8. Packaged, Frozen And Canned Foods—General Information And Storage
The Dole Pineapple Company published a booklet in 1976 called the “Shrewd Shopper’s Produce Guide.” It contains much valuable information about the selection and storage of fresh produce, but, even more interesting to Hygienists are some quotations from this booklet which indicate their understanding of the superiority of fresh foods (even though the Dole Company markets canned foods as well). The following quotations could have been written by a Hygienist:
“Fresh produce provides the major portion of essential water-soluble vitamins. These must be replenished daily. Fresh produce provides bulk and fiber to help clear blood vessels of cholesterol and reduce the risk of heart disease, and fresh produce helps keep bowels functioning normally.
“Nutritionally, there is rarely a question about the superiority of fresh over processed produce. The less a fruit or vegetable is changed, including over-washing, the more food value it retains. Yet we somehow think packaged foods are more convenient—in fact, just the opposite is the case.
“Convenience” refers to the time and energy spent in preparation. Since there is very little time spent preparing fresh produce in its more nutritious, best tasting, lushest form, it certainly is one of the most convenient food forms.
“Many Americans have no idea how rich, varied and delicious fresh vegetables can be, quickly steamed…or even crisp and raw.
“One drawback with frozen vegetables is their expense. Another is that improper blanching before packaging may destroy up to 50% of the Vitamin C in vegetables; cooking destroys even more. Also, packages usually call for salted water to bring out flavor. If salt is added to vegetables during cooking, juices that carry water-soluble vitamins (like Vitamin C), minerals, sugars and flavors are drawn from the vegetables. Which means you pay more for less flavor and nutrition.
“Canned vegetables lose much of their color when they are cooked in the canning process…Each time a vegetable is reheated, it loses more of its precious water-soluble vitamins and minerals.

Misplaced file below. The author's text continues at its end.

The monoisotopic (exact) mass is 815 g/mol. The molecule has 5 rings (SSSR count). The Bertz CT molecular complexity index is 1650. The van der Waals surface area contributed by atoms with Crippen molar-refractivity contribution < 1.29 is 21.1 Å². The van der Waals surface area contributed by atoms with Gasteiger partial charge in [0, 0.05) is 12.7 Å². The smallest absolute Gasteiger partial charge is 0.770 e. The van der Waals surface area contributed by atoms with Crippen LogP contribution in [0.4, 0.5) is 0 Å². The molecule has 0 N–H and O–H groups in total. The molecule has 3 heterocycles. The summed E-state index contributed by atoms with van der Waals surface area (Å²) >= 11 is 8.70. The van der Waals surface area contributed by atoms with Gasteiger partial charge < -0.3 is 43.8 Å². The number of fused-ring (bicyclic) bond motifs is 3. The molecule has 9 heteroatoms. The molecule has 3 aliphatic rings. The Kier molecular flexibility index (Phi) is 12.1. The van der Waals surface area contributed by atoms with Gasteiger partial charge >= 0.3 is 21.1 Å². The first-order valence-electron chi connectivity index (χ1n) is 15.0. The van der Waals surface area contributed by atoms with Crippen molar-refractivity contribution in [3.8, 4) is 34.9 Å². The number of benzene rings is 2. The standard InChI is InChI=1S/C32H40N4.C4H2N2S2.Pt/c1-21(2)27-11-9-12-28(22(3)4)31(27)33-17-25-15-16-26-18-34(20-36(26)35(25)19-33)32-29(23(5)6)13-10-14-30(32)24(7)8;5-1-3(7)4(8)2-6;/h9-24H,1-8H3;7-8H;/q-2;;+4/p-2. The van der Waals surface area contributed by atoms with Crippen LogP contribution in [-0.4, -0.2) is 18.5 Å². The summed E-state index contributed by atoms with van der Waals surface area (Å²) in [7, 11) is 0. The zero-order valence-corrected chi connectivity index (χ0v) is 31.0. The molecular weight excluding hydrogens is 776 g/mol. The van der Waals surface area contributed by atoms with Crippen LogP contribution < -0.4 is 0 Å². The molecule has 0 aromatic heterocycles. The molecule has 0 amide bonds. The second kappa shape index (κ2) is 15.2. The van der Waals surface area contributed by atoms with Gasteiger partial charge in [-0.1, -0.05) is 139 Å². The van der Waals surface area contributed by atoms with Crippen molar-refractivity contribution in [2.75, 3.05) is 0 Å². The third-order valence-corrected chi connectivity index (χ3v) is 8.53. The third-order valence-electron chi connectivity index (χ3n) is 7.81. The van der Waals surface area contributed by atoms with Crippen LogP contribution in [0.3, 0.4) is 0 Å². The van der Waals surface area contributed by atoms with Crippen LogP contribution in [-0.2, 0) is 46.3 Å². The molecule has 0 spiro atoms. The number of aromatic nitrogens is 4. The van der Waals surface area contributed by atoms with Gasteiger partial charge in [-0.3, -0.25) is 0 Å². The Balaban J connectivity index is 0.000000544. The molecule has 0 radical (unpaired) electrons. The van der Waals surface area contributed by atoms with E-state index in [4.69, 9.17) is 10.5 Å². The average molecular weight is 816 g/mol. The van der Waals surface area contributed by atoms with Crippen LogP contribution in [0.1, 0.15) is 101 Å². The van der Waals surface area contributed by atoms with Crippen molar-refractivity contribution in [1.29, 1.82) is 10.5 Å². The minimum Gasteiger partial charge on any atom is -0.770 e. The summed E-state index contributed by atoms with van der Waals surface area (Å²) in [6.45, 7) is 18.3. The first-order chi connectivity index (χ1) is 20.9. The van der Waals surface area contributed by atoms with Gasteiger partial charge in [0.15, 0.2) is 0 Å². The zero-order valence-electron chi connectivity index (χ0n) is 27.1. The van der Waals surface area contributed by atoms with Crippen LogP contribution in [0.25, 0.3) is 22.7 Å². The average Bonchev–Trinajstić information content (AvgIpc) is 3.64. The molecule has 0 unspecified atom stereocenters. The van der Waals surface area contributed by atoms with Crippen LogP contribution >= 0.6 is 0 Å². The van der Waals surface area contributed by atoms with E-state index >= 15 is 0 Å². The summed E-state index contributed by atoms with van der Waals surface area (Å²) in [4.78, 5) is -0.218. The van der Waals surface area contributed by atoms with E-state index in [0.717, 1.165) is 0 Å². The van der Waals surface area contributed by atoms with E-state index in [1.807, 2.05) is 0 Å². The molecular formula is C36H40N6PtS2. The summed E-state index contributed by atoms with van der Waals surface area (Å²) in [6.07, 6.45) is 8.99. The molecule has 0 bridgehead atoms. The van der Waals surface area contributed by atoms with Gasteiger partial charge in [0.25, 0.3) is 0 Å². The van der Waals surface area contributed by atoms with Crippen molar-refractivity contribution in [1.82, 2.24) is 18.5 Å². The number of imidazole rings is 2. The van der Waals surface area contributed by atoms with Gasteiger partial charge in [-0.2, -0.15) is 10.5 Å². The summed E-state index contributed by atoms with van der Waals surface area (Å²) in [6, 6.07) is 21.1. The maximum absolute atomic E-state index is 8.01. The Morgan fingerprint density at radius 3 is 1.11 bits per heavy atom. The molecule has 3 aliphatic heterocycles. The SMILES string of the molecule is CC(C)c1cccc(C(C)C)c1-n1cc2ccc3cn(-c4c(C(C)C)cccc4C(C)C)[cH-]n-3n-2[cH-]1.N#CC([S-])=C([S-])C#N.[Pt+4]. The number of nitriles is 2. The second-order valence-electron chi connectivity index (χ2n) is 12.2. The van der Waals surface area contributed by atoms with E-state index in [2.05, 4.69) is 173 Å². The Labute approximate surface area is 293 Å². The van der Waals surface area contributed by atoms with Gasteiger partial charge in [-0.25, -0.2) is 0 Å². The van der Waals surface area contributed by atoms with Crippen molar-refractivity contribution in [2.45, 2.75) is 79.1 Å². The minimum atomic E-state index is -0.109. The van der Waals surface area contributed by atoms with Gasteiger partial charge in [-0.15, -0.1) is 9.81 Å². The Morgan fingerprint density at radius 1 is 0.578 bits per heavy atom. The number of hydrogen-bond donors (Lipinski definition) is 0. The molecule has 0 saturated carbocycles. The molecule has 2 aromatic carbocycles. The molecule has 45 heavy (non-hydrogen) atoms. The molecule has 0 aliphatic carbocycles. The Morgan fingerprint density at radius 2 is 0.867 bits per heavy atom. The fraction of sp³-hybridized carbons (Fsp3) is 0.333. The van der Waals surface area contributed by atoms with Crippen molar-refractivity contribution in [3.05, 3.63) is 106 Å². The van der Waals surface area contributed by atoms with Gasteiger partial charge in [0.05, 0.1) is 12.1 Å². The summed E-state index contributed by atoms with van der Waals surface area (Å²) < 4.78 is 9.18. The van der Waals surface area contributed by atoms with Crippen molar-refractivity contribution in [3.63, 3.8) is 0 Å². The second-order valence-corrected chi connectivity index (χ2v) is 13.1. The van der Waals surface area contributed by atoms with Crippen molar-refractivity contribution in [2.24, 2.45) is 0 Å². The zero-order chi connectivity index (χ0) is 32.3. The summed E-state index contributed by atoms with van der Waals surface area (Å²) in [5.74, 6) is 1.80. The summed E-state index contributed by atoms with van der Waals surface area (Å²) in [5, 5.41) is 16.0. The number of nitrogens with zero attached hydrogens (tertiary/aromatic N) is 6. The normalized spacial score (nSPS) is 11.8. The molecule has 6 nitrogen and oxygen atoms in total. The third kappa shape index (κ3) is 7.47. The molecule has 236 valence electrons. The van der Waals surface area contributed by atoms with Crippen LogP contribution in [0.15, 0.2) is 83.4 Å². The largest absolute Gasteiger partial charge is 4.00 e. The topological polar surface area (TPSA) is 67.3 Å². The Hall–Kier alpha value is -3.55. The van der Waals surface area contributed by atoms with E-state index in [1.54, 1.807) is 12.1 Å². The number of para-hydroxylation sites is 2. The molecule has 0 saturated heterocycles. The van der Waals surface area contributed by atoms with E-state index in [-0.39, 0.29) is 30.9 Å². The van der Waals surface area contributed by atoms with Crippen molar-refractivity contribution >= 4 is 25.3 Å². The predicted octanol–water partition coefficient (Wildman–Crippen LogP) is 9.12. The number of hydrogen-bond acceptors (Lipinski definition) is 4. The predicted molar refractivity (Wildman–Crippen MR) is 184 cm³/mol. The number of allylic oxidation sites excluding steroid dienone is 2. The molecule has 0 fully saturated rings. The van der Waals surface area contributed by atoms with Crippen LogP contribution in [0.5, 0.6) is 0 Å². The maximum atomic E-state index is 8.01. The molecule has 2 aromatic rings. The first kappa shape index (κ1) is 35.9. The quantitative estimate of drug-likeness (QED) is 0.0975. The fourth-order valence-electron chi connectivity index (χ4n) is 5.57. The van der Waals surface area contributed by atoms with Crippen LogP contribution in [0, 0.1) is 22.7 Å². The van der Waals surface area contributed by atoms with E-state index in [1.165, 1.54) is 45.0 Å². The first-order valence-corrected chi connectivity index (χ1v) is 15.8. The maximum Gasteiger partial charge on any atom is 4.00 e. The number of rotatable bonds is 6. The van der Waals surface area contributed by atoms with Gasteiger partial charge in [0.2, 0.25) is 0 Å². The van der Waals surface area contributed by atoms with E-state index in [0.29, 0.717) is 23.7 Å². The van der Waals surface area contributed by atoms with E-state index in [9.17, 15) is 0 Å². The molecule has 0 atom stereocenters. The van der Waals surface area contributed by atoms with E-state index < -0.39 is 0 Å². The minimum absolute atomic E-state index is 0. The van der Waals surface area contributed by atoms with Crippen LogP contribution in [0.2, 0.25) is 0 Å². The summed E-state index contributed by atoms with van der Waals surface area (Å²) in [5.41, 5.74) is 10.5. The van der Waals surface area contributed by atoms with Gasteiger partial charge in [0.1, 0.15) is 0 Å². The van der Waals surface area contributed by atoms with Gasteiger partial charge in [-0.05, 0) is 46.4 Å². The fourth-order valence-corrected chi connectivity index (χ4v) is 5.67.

“Compare the cost of a ten-pound bag of potatoes with freeze-dried, instant or frozen potatoes. You may pay up to eight times more for packaged potatoes which may have lost at least 50% of their Vitamin C. Processors ‘enrich’ their products, but can’t duplicate valuable trace elements. Moreover, because no human nutritional quantity values have been established for trace elements, there are no guidelines. Which means fresh produce is even more essential.”
The advice of the Dole Pineapple Company is clear. Buy and utilize fresh produce. That is also the advice given in this lesson, and the practice of all Hygienists.
It is not recommended that packaged, frozen or canned foods ever be used, but there are always the inevitable questions about exceptions and compromises, so let’s deal with them here.
Sometimes even fresh produce comes pre-packaged. Although that is not the best way to buy produce, you may occasionally buy some of these pre-packaged items. Be sure to look at the dating code.
You might buy pre-packaged dried fruits, legumes, or grains in your health food store. Read the labels. Don’t buy anything containing preservatives or chemicals—or anything you don’t understand.
When buying any prepackaged item, be sure the package hasn’t been tampered with, or broken open.
It is possible you might be tempted to buy frozen food in an emergency. Think well before doing so. Frozen foods may have been partially thawed and refrozen in shipping and handling. And what has been added? How will it taste, compared to fresh food? If you still want to consider buying it, read the label. You might change your mind.
If you ever do buy frozen food, select clean packages that have no signs of having been partially thawed and refrozen.
But always remember, any time you compromise and decide to use anything other than fresh food, you are doing it for some reason other than to provide the best nutrition. Are you sure that is what you want?
Storage: If you do ever use packaged, canned or frozen food, you will need to know where and for how long you may store them. Packaged foods should be stored according to directions given for the specific item involved, usually in the refrigerator, tightly covered or bagged to keep out moisture. The fewer packaged foods you use, the better.
Frozen foods must, of course, be stored in the freezer. It is best to buy no more than you will use in the immediate future. Frozen produce is not subject to as many dangers as frozen flesh foods, but there can still be deterioration and spoilage. The fewer frozen foods you use the better.
Canned goods will, of course, keep quite a while if properly processed and if the can is not bulging, rusted, dented or otherwise damaged. If it is bulging, don’t open it, don’t taste it, don’t even let the contents touch your hands. The bulge indicates botulism.
Undamaged canned goods are said to keep almost indefinitely, but it is best to use them within six months to a year. Better yet is not to use canned goods at all.
- 1. Vegetables
- 2. Storage Of Fresh Vegetables
- 3. Purchasing And Storing Seeds For Sprouting And Ready-To-Eat Sprouts
- 4. Selection And Storage Of Dried Grains And Legumes
- 5. Bread—General Information
- 6. Butter And Oil—General Information
- 7. Sweeteners
- 8. Packaged, Frozen And Canned Foods—General Information And Storage
- 9. Questions & Answers
- Article #1: Well! You Wanted To Know By V.V. Vetrano, B.S., D.C.